Wednesday, September 28th, 2011
Two announcements last week, impacting on international students made about eight thousand miles apart – have a very intense intersection.
In Canberra, the Australian government announced changes to expedite student visas, and once in Australia, students who then graduate would be eligible for a four-year work permit. For a country reeling from a collapse in international student numbers – some of it was self-inflicted by alleged racially motivated assaults at home and volumes of bad press abroad – that’s called upping the ante !
Meanwhile in Kamloops, British Columbia, the Premier of the Province announced plans to increase international student enrolments in her province by 50 percent in the next four years – that’s 50,000 more visa students. Premier Christy Clark is looking for money and it’s very easy to say let’s bring in more foreigners paying spiked tuition fees.
Australia wants to go right back after that huge global pool of mediocre students where it has lost huge market share. There are domestic institutions Down Under closing due to shrinking foreign enrolments. Some are suspect private providers, but plenty of Australia’s public universities who rely on revenues from foreign fees, are struggling.
Only a few Australian institutions are the academic equals found in a great many Canadian universities, so for the pioneers of the commercialism of international student recruiting, this is all about economic survival and they will do what Aussies have done for two decades – admit pretty much anyone who applies and pays.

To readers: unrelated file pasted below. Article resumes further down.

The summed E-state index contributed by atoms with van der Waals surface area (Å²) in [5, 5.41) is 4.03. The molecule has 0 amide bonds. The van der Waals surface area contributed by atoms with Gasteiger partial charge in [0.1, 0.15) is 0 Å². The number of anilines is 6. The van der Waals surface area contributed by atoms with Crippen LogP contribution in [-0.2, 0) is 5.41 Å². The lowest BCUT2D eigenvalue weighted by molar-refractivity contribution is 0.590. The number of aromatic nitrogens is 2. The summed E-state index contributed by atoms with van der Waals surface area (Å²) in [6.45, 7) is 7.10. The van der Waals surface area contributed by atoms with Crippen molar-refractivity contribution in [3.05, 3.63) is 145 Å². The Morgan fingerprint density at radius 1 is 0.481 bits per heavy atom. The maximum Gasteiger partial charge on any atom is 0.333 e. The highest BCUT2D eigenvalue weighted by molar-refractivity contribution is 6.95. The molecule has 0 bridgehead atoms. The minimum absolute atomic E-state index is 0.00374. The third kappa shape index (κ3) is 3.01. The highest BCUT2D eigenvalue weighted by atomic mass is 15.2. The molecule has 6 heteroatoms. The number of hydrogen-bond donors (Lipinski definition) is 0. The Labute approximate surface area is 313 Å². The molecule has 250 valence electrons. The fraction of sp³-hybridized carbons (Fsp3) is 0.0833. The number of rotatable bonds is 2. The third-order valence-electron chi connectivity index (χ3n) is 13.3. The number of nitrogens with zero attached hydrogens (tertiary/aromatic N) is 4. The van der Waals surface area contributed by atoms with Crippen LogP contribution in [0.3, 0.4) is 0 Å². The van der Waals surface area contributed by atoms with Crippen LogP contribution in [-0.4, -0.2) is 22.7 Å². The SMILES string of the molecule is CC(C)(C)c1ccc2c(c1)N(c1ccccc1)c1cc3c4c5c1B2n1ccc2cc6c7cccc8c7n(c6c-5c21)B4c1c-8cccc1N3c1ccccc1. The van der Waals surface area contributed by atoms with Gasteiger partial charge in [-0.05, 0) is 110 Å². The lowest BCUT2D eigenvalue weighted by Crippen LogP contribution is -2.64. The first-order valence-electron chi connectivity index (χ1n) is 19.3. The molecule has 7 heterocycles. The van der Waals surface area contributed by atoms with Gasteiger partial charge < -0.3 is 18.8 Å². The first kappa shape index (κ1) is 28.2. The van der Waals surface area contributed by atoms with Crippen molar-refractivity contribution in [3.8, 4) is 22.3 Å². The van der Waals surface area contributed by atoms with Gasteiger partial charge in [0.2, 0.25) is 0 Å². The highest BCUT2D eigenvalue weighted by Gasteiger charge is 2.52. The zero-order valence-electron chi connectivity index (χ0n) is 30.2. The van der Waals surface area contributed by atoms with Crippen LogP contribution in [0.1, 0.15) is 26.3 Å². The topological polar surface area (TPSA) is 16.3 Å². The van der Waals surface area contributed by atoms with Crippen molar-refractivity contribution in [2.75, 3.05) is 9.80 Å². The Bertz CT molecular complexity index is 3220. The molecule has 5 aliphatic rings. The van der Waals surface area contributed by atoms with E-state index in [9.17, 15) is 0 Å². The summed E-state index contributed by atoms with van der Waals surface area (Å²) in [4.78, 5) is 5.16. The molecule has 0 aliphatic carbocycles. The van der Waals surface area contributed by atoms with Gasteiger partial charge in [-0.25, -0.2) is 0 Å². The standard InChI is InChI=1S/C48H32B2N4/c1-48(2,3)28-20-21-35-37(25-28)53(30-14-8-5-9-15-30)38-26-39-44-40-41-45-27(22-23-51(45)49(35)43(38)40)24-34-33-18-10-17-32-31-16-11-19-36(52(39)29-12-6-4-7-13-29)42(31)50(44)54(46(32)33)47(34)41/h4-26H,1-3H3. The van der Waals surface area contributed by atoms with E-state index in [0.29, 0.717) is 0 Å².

Meanwhile back in Canada, where many Canadians refer to British Columbia as “the Australia” of Canadian international education – the timing of the two announcements spoke volumes to the plans for each for a foreign student cash grab.
Where Premier Clark thinks these 50,000 more students are going to come from is probably not thought out. Global competition for visa-fee paying students is at an all-time high. Quality students have many options, and fact is, BC gets a miniscule piece of the global pie for quality students. Of course, the big juicy slices are not of academic quality – but slanted towards working abroad. That market has always been more about driving taxis than delving into text books.
BC’s announcement makes it very clear. It’s the numbers that matter. That’s been Australia’s strategy before, during, and now after its calamitous slide in the last two years. When it comes to international student recruiting, BC is a lot more south Pacific than west coast.